integration are infinite, when the functions tend to zero at infinite
distances in a sufficiently high order (see FUNCTION). The method
of contour integration involves the introduction of complex variables
(see FUNCTION! § Complex Variables).
A few results are added

~ F x“"' 'rr

(1~>J 0 (I>l1>0),

f°° ta-1 xbarbitrarily

chosen length. e may devise a rule for increasing the number of marked points indefinitely and decreasing the lengths of all the edges of the polyhedral indefinitely. If the sum of the areas of the faces tends to a limit, this limit is the area of the surface. If we multiply the value of a function fat a point of the surface by the measure of the area of the corresponding face of the polyhedron, sum for all the faces, and pass to a limit as before, the result is a surface fdS.

The extension to the case of an open surface bounded Li by an edge presents no difficulty. A line integral taken I fe 'Is along a curve is defined in a similar way, and is written U ep ° ffds

where ds is the element of arc of the curve (§ 33). The direction cosines of the tangent of a curve are dx/ds, dy/ds, dz/ds, and line integrals usually present themselves in the form uds vds 'wds sor /t(u x z y w z). I(eye., ey, ,, ., .., + .,

In like manner surface integrals usually present themselves in the form

integral, and is written

ff(lE+mn+1¢s“)fi5

where l, m, n are the direction cosines of the normal to the surface drawn in a specified sense.

The area of a bounded portion of the plane of (x, y) may be expressed either as

%f(xdy-ydx).

ffdxdy,

the former integral being a line integral taken round the boundary of the portion, and the latter a surface integral taken over the area within this boundary: In forming the line integral the boundary is OF 3.5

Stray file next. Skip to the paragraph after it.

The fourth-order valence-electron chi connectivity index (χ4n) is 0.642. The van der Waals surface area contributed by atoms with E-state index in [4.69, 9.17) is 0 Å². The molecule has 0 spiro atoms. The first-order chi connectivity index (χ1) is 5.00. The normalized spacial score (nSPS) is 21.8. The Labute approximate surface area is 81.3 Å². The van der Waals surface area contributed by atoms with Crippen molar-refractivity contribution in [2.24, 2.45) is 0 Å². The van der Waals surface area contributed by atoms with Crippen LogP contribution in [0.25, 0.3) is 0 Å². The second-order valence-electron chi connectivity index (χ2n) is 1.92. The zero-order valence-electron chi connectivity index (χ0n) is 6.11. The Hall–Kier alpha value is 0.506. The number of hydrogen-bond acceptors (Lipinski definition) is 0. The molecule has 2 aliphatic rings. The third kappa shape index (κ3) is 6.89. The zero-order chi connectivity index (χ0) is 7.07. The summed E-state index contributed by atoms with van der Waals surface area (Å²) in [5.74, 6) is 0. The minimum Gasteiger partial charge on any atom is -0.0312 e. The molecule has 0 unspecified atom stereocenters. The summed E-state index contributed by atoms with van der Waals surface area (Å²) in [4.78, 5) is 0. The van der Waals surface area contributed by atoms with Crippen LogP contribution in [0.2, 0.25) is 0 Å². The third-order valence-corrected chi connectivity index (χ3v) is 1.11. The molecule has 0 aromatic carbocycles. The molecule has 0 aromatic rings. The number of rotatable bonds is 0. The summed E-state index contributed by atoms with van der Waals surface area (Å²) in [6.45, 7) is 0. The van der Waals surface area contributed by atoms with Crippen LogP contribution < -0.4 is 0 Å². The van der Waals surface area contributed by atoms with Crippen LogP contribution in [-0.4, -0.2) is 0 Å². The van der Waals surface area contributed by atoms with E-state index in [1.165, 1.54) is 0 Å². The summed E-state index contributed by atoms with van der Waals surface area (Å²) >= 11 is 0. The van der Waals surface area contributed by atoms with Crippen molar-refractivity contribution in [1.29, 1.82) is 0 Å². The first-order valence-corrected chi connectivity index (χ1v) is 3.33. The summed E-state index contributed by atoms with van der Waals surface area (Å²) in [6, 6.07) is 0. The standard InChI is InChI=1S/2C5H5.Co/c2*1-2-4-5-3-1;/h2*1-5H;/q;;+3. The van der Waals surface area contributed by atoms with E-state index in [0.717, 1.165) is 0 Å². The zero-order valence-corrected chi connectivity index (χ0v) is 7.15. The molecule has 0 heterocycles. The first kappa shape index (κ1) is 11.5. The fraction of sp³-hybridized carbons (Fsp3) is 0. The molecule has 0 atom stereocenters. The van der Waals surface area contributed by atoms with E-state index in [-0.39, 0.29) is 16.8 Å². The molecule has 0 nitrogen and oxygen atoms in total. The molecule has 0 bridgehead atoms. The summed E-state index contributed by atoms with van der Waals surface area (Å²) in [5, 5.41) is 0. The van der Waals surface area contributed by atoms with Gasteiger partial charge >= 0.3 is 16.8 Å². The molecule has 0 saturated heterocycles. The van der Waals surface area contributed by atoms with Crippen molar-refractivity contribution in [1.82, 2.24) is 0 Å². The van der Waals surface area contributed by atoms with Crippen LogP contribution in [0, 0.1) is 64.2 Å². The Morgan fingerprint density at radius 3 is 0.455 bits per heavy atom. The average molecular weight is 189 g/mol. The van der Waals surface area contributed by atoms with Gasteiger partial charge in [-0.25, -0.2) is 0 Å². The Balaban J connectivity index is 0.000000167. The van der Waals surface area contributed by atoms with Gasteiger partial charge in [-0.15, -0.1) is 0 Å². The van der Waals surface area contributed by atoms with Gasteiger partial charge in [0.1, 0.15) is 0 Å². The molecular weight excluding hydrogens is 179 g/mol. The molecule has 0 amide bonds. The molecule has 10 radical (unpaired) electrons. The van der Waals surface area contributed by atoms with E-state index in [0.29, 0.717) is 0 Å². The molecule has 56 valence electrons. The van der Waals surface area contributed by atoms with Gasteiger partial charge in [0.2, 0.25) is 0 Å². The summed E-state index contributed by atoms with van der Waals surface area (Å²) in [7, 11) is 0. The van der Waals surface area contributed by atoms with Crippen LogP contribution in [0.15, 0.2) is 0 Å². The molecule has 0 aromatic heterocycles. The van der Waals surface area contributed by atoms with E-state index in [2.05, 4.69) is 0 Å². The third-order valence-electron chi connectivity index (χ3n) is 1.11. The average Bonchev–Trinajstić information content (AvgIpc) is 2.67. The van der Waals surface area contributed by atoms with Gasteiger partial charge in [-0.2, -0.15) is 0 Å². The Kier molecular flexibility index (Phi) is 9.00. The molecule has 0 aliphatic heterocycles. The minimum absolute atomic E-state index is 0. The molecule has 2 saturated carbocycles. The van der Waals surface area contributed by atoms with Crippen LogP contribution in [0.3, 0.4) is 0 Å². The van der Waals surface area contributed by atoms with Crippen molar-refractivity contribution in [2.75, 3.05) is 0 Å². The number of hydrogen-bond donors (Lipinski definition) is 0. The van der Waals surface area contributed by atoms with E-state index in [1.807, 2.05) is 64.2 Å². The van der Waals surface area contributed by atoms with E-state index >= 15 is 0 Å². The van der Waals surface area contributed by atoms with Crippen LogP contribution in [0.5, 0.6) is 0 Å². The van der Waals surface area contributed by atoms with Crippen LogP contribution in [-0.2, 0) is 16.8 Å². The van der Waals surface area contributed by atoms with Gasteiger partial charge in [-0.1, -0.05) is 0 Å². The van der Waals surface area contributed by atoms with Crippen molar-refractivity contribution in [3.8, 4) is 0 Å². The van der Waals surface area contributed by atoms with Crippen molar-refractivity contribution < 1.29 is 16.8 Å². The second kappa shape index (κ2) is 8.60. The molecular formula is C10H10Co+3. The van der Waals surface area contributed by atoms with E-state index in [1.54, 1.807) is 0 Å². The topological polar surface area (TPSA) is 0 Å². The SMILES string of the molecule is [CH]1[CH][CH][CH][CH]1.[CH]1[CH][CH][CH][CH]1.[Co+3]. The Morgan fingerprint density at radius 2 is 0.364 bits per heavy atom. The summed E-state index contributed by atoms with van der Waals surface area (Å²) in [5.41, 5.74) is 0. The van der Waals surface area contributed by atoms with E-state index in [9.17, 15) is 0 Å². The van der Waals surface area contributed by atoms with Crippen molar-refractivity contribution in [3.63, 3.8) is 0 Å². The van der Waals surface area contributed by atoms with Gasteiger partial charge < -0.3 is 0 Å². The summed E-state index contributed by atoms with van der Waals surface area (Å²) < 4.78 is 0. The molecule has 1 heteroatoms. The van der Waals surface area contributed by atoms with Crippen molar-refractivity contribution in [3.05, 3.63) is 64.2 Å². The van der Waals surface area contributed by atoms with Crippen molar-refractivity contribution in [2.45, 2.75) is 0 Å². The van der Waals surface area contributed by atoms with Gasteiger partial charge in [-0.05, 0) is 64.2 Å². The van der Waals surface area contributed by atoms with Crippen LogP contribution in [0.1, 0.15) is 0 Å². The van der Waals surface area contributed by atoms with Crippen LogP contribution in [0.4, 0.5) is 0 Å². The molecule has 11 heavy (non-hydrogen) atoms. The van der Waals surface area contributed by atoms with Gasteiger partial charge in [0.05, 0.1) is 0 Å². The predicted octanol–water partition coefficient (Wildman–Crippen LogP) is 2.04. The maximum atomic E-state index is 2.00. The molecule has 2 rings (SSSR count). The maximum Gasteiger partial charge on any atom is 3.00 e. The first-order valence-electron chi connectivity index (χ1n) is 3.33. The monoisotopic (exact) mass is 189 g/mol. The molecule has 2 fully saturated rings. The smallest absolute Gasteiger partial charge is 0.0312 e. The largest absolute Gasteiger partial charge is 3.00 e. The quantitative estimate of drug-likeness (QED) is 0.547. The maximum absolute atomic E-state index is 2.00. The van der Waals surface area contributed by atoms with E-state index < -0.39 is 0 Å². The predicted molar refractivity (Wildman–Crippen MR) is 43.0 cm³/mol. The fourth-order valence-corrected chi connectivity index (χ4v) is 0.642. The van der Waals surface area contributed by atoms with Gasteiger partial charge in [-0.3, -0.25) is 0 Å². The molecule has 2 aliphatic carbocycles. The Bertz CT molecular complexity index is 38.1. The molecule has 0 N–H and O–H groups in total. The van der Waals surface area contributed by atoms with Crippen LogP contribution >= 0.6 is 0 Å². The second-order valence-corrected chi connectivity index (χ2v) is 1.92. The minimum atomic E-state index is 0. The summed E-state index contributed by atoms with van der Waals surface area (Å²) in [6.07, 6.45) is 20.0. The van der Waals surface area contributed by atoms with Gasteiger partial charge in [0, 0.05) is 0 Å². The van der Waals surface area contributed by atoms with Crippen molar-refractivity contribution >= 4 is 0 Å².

supposed to be described in the positive sense, so that the included area is on the left hand.

5311. We have two theorems of transformation connect- Theorems ing volume integrals with surface integrals and surface ofGreen integrals with line integrals. The first theorem, called and “ Green's theorem, " is expressed by the equation Stokes. (QS 61/ 6§

ff (@+5+@ dxdydz=ff<1s+m»+»f>dS.

(ii) 4TTdx=1r(cota1r-cotb1r), (0 <a or b<I) J o - I

nd!

x'1"1 log x 7l'2

(ll1~)J 3 -Trfdx-Sinzar, (a> I),

rm 2

iv.) x'1.cos 2x.e“" dx = - LC lv7I', 0 4

»J

“I-t2 dr 1r

v. —4 ' =l t -,

(>, 0I+x4lOgx og M18

(, »)"°°sinmx, I I I

“- V 0 § °f;dx=§ 1-#5 »

ua F" -

(v11.) I log(1 -2acosx+a.2)dx ==oor21rlog a according as a <or> I, I o

fx, ' .

(viii.) § dx= 51.-,

J 0 x

I cos ax

ix.) + d =1 1, -1 -ab,

(.» 0 x”+b2 V 2” e

fm

- - b.

(Xb) eosax Zcos »cdx=;7r** (Bu (iw 8v (Qu
**

**s(udx+vdy-I-wdz) -ffl! ay 62 -l-m az ax)
where the integral on the left is taken round the curve s in the
chosen sense. When the axes are left-handed, we may either reverse
the sense of Z, m, n and maintain the formula, or retain the sense of
Z, m, n and change the sign of the right-hand member of the equation.
For the validity of the theorems of Green and Stokes it is in general
necessary that the functions involved should satisfy certain conditions
of continuity. For example, in Green's theorem the differential
coefficients 6E/Bx, 617/By, 65”/62 must be continuous within
S. Further, there are restrictions upon the nature of the curves or
surfaces involved. For example, Green's theorem, as here stated,
applies only to simply-connected regions of space. The correction
for multiply-connected regions is important in several ph 'sical
3
**

**theories.
**

**54. The process of changing the variables in a multiple integral,
such as a surface or volume integral, is divisible into two "
is necessary in the first place to determine the differential
S
**

**tages. It
**

**element expressed by the product of the differentials of the change °f
first set of variables in terms of the differentials of the variables
second set of variables. It is necessary in the second place 1; in I
to determine the limits of integration which must be em- I i: pi
ployed when the integral in terms of the new variables is H eg"
evaluated as a repeated integral. The first part of the problem is
solved at once by the introduction of the Jacobian. If the variables
of one set are denoted by xl, xg, . . ., x, ,, and those of the other
set by ul, 142, . . ., un, we have the relation
6(x1 xg
**

**xi)
**

**dxdx...dx =—L-l-dud¢.., d
**

**2 " 0(141, u2, ...,11, .) 1 12 M"
**

**
14**

**
**